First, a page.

One of last year’s MG series was about shrub pruning. There are two pruning types: 1) rejuvenation and 2) renewal. If you would like to learn the details on how to do the pruning, click here.
In my back garden beds there is an Arrowwod Viburnum shrub.
Arrowwood Viburnum dentatum, is a small shrub that reaches, on average a height and width of 10′ tall x 8′ wide. Flowers are creamy white flowers in broad, flat clusters and in late spring; small, dark blue fruits in flat clusters in late summer; summer foliage is crisp and dark green; autum color is red with varied intensity. It grows in either full sun to partial shade; moist, well-drained soil is best, but can tolerate wet sites and some dryness as well; prefers a slightly acid soil.
It’s been in our back garden for over 10 years, but about two years ago it was apparent it was under great stress. It was time to do a renewal pruning technique where 1/3 of the existing branches are removed, shown below
This technique helped, but it became clear the following summer that a more drastic pruning was needed to get this Viburnum healthy once again. Rejuvenation pruning was next where you take all the branches down to 6″.
Here’s how the viburnum looked after following this technique…
All the branches were cut down to approximately 6″ on April 3rd. Many of the branches died completely before I did the rejuvenated pruning.
Two months later she is really making a comeback!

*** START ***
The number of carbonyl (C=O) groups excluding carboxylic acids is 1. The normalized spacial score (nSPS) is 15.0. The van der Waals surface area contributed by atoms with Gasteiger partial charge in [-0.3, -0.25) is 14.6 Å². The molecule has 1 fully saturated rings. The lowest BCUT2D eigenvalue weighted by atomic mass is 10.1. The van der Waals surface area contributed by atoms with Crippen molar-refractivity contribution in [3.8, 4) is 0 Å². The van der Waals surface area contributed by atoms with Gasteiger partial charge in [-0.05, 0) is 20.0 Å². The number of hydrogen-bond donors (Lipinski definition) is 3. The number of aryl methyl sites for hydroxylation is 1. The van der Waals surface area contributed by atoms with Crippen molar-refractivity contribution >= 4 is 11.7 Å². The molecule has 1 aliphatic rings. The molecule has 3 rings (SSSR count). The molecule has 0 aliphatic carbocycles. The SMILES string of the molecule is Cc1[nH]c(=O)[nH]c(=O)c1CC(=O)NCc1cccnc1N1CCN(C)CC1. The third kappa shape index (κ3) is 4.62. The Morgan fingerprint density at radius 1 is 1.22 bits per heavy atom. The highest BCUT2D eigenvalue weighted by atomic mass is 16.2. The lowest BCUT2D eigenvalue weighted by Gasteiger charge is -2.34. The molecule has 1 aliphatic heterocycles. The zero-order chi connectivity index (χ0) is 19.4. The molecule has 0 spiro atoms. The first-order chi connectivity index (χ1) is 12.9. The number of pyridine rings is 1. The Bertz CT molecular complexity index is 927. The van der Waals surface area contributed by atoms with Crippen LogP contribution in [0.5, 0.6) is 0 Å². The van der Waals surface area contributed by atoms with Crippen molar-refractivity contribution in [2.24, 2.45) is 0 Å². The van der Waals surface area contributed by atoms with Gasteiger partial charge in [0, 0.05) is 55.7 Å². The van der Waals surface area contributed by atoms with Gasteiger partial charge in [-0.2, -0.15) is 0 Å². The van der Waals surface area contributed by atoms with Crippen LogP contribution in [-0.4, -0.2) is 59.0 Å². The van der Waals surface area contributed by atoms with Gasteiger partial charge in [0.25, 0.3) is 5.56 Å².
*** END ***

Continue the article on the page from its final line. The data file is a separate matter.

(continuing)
That’s her in the middle, she has tripled her branches. All the branching here is new wood (less than one year old) but by next year these branches will become more woody (more than 1 year old) and grow stronger.
It’s been raining so hard I have’t been able to keep up with the weeds! As I was in the back garden today weeding I noticed something odd on her…..and real ugly!
She was completely covered in aphids, uuuuggghhh! I mean she was infested with them. This is a big sign plant is under great stress. Since I don’t use chemical unless absolutely the last resort, the best way to get rid of aphids is with a strong stream of water. It’s mean, but it rips their body right off the plant leaving their feet. Ah, who cares. Peta better not come after me! They are all gone, and I will keep a watchful eye on this youngin until she’s much stronger.
The rejuvenation pruning was also used to bring back an unhealthy plant to new life. But there’s another reason I use this method too…..to contain plant size.
This Spirea can grow to 3″tall, but I want to contain it’s size for this area. This is as large as I want the Spirea to get because it encroaches on the other plants space. When plants are this close together diseases are more prevalent. Air movement is needed.
After blooming it was sheared down to about 6 to 8″ using pruning shears, or you could use clippers. Here’s how it looks now after regrowing..
It will take about 4 years for the spirea to reach the size it was before and will fill in nicely until then.